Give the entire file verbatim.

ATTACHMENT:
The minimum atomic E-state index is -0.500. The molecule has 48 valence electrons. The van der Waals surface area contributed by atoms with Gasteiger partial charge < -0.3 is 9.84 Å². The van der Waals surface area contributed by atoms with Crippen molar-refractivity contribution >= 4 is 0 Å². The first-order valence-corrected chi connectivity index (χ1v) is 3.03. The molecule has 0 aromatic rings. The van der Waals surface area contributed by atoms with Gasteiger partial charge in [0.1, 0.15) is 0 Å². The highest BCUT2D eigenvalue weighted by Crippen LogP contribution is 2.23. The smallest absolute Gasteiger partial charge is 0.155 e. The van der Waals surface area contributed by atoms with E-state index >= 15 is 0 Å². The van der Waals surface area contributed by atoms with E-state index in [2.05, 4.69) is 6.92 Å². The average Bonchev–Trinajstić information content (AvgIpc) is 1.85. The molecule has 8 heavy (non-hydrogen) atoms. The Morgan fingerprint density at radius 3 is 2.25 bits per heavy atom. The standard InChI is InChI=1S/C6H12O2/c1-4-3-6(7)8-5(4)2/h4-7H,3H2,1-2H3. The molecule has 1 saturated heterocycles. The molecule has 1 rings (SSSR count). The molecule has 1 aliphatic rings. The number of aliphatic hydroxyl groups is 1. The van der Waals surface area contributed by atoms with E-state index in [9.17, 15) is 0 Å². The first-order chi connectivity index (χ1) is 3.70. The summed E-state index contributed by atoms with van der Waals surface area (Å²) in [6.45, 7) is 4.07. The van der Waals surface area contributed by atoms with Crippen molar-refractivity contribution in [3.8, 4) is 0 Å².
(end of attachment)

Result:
The minimum atomic E-state index is -0.500. The molecule has 48 valence electrons. The van der Waals surface area contributed by atoms with Gasteiger partial charge < -0.3 is 9.84 Å². The van der Waals surface area contributed by atoms with Crippen molar-refractivity contribution >= 4 is 0 Å². The first-order valence-corrected chi connectivity index (χ1v) is 3.03. The molecule has 0 aromatic rings. The van der Waals surface area contributed by atoms with Gasteiger partial charge in [0.1, 0.15) is 0 Å². The highest BCUT2D eigenvalue weighted by Crippen LogP contribution is 2.23. The smallest absolute Gasteiger partial charge is 0.155 e. The van der Waals surface area contributed by atoms with E-state index >= 15 is 0 Å². The van der Waals surface area contributed by atoms with E-state index in [2.05, 4.69) is 6.92 Å². The average Bonchev–Trinajstić information content (AvgIpc) is 1.85. The molecule has 8 heavy (non-hydrogen) atoms. The Morgan fingerprint density at radius 3 is 2.25 bits per heavy atom. The standard InChI is InChI=1S/C6H12O2/c1-4-3-6(7)8-5(4)2/h4-7H,3H2,1-2H3. The molecule has 1 saturated heterocycles. The molecule has 1 rings (SSSR count). The molecule has 1 aliphatic rings. The number of aliphatic hydroxyl groups is 1. The van der Waals surface area contributed by atoms with E-state index in [9.17, 15) is 0 Å². The first-order chi connectivity index (χ1) is 3.70. The summed E-state index contributed by atoms with van der Waals surface area (Å²) in [6.45, 7) is 4.07. The van der Waals surface area contributed by atoms with Crippen molar-refractivity contribution in [3.8, 4) is 0 Å².